MOST COVETED JOB IN SQUASH
In this article
from Squash Player 2020 Issue 2, Greg Pearman tells Rod Gilmour of his
deep fondness for one of the world's most esteemed squash clubs after he
brings his 30-year spell as RAC head coach to an end.
will be a familiar face and distinct voice missing when members return
through the doors of the venerable Royal Automobile Club in London after
Greg Pearman left as head coach following 30 years’ service.
The club is now set to employ just its fourth head of
rackets in 100 years in what is arguably the most coveted coaching job
in world squash.
Sadly, Pearman’s farewell dinner had been scheduled
three days into the UK’s coronavirus lockdown, so he was forced to
hot-foot instead to his new home in Devon. “It was going to be a big
night and would have been lovely to do it properly but there are bigger
things in the world,” the 57-year-old says.
Given that the majority of RAC members work in the
City of London and a financial crisis and pandemic were looming, the RAC
had begun to take on what Pearman describes as an ‘eerie atmosphere’.
Yet in the last three decades the basement courts at
the Pall Mall venue have been anything but. With 1,400 members playing
squash, the private members’ club now runs over 50 leagues – surely the
biggest internal club leagues in the world - and there can be a
four-year wait just to join the ladders. At his peak, Pearman took 1,200
lessons every year, accrued over 35,000 sessions in all and helped
orchestrate the club’s debut in the Premier Squash League (PSL) in 2017.
As Pearman recounts 30 years’ worth of tales and
stories of the club’s rich history, he does so with a semi-Scandinavian
lilt you wouldn’t be able to place unless you knew he was born in
Stockholm, to a Swedish mother and English father. He came to the UK in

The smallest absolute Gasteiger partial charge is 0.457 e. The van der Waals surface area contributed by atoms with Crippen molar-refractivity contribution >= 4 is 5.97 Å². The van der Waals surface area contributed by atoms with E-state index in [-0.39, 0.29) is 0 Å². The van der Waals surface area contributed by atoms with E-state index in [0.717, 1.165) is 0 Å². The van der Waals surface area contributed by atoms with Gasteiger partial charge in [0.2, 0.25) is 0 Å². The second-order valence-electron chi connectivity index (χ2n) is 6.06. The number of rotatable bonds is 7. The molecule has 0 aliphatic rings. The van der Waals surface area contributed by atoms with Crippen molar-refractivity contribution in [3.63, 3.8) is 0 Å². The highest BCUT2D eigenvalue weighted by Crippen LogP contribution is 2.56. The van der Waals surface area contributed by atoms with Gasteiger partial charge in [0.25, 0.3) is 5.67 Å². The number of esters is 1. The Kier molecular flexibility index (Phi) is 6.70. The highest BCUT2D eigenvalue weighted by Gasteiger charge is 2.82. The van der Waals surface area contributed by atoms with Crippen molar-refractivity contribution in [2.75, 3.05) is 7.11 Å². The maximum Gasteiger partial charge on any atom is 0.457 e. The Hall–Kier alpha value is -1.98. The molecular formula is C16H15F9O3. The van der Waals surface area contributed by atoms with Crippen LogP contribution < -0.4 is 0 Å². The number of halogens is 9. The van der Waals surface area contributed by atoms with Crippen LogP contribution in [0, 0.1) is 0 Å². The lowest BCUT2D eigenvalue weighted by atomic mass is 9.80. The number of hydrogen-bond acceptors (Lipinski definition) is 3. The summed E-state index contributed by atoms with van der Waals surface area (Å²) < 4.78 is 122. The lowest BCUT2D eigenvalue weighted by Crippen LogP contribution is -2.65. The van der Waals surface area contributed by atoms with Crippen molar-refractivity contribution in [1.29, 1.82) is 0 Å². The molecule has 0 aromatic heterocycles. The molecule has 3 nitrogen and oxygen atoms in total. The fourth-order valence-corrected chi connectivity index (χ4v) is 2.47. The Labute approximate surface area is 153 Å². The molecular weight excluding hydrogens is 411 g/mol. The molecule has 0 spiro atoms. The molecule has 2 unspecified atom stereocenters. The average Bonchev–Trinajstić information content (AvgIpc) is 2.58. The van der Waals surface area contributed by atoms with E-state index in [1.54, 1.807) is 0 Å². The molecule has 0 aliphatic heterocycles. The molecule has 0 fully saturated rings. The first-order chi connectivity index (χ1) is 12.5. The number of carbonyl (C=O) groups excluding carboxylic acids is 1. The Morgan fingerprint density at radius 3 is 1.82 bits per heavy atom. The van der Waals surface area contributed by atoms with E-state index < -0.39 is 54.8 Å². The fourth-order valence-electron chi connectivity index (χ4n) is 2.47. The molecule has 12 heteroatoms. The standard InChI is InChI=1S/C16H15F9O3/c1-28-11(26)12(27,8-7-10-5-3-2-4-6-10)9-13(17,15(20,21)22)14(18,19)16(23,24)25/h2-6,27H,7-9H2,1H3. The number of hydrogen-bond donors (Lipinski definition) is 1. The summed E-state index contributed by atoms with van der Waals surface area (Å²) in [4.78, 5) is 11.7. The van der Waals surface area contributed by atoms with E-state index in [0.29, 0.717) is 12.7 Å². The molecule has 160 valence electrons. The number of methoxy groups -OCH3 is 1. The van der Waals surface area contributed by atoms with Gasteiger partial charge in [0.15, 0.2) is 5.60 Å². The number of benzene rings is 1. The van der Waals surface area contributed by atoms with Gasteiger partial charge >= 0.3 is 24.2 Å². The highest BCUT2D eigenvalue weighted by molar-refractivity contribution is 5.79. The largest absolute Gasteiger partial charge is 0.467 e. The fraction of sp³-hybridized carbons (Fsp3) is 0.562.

1975 and spent a decade as squash coach at Richmond Town (now Richmond
Olympus) in Surrey. As the 80s squash boom faded, Richmond began to
commercialise and favour aerobics over squash, so Pearman moved to the
RAC. His preconception back then was a “sleepy, dusty place with lots of
“But I soon fell in love with the squash ethos,” he
continues. “Even though the RAC was ‘old school’, a lot of the other
London clubs were driven by profit and had moved away from being a club
and community. Even the RAC had been left behind in the ages, but it had
a community drive and if you created a great environment the business
“Historically the squash coaches were chosen by
the squash committee, so once I got the job I was then introduced to the
management. I soon found out what a great club it is, with great people
and fantastic stories.”
One such tale involves Oke Johnson, the club’s first
coach who spent 45 years in the role. He took time out to enlist and
fight in the Second World War and the story goes that when Johnson
returned he had to face a play-off match against the interim coach just
to get his job back.
Pearman faced little resistance when he sought more
equality for women members. When he joined in 1990 women were only
allowed to play on Tuesday and Thursday mornings. “The committee opened
its arms and I came in at the right time,” he admits. Although the RAC
is aesthetically a purpose-built, rather masculine building, change came
quickly and women were attracted by the courts and the gym.